The increasing cost of US coal and escalating rail freight rates had led Progress to find a more economical coal source. AD&MC (Atlantic Diving and Marine Contractors) developed and built a ship receiving facility to transload coal from ships to barges then transport it upriver to the plant, where it is unloaded from the barges and transferred from the shoreline by conveyor. Atlantic has a three-year contract to provide coal to Progress’ Sutton Plant, which provides electric power and services to 1.3 million customers in the Carolinas.
The E-Crane™ transfers the coal from the barges to an 855ft conveyor system that carries it up to the plant. Because the barges are 52ft wide, 14ft deep, and 250ft long, offloading with a traditional hydraulic excavator would have been inefficient. The E-Crane™ selected for the job is a 1000 series, model 7248, equipped with an 8 yd3 hydraulic clamshell grab that can reach out horizontally to a distance of 81ft.
E-Crane™ claims that the unit uses half the energy of conventional cabled or excavator-type cranes yet can move twice the payload as the payload and the weight of the boom are always counterbalanced.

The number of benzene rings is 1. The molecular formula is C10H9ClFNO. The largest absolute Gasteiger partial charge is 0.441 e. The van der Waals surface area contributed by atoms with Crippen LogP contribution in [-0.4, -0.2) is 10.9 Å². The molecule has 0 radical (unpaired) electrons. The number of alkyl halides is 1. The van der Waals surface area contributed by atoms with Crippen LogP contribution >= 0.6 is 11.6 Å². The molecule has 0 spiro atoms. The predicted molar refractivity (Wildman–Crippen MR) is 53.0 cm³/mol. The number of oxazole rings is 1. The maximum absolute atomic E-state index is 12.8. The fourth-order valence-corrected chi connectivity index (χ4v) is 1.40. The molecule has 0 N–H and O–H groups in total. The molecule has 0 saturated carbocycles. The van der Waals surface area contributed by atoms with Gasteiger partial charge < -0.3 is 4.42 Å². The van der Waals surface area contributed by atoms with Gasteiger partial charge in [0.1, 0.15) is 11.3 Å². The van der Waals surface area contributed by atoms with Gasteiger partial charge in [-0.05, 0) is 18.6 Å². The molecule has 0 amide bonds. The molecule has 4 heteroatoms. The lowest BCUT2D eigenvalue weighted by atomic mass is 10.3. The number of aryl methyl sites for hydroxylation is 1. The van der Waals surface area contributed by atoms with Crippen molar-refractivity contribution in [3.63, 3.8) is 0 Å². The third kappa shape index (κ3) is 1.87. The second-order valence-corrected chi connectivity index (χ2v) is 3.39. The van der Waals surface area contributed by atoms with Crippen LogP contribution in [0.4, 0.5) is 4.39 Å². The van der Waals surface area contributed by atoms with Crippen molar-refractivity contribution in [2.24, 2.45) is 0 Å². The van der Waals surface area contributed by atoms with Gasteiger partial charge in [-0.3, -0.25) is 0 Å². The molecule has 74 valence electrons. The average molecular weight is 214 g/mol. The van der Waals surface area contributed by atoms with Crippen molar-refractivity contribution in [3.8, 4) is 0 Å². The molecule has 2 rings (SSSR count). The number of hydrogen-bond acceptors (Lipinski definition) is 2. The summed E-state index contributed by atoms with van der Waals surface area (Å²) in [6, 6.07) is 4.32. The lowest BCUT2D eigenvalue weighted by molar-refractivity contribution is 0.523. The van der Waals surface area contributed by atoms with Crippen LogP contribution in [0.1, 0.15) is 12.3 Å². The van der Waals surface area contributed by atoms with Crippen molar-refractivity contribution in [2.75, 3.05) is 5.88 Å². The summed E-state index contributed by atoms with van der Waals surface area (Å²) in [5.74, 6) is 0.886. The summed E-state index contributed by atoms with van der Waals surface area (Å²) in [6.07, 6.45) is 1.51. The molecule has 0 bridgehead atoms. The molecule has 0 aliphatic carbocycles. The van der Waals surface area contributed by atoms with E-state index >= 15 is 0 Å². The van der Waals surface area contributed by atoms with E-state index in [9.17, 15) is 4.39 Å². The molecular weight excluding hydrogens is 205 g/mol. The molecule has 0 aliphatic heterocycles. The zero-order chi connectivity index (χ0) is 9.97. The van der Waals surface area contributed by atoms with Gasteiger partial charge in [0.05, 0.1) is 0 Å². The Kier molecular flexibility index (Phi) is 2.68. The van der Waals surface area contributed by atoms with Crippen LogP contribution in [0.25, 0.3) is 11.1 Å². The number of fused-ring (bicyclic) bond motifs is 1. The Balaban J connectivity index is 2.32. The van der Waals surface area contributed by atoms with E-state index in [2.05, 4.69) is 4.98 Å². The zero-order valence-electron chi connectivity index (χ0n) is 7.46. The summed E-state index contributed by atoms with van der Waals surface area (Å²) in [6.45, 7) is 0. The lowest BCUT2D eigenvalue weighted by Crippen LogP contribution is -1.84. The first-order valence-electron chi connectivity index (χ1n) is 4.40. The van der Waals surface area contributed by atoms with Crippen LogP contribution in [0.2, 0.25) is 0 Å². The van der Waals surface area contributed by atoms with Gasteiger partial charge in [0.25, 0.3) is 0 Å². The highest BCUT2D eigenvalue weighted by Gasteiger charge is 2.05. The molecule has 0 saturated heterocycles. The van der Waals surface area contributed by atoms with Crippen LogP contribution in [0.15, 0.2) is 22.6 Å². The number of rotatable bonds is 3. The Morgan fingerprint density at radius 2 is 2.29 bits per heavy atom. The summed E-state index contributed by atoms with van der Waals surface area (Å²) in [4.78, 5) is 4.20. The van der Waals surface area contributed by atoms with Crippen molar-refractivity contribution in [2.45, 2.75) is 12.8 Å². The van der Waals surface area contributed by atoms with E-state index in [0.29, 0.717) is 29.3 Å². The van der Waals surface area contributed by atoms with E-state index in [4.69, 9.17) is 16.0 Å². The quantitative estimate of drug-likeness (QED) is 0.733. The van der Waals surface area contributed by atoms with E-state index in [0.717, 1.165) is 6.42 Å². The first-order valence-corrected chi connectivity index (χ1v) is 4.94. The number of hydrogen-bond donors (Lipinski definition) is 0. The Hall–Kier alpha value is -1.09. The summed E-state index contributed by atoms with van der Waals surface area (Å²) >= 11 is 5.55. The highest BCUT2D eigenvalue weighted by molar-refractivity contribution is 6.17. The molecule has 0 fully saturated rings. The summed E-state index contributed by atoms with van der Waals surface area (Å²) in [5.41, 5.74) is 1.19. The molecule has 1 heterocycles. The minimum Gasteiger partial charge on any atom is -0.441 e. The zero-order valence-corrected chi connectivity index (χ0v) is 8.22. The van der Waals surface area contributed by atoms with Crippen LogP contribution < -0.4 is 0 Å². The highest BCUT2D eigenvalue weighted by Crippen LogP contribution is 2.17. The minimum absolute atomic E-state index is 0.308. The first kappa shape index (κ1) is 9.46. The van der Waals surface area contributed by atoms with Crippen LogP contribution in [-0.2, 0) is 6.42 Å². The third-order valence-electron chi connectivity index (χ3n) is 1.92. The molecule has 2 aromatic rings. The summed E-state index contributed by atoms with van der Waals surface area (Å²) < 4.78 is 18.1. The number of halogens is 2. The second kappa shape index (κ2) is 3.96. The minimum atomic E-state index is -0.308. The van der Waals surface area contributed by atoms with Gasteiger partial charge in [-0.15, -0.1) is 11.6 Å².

AD&MC opted for an E-Crane™ for discharge operations at the new barge handling facility at Progress Energy’s Sutton Plant near Wilmington, USA
As the arm extends out, the counterweight extends back and, as the arm moves in, the counterweight moves in also. Unlike a conventional crane that requires 80 percent of its energy just to move, the E-Crane™ has to do substantially less work, so it needs a much smaller and less expensive motor to move its hydraulics. Therefore, says the company, it handles about twice the coal with less than half the horsepower, resulting in lower operating and maintenance costs.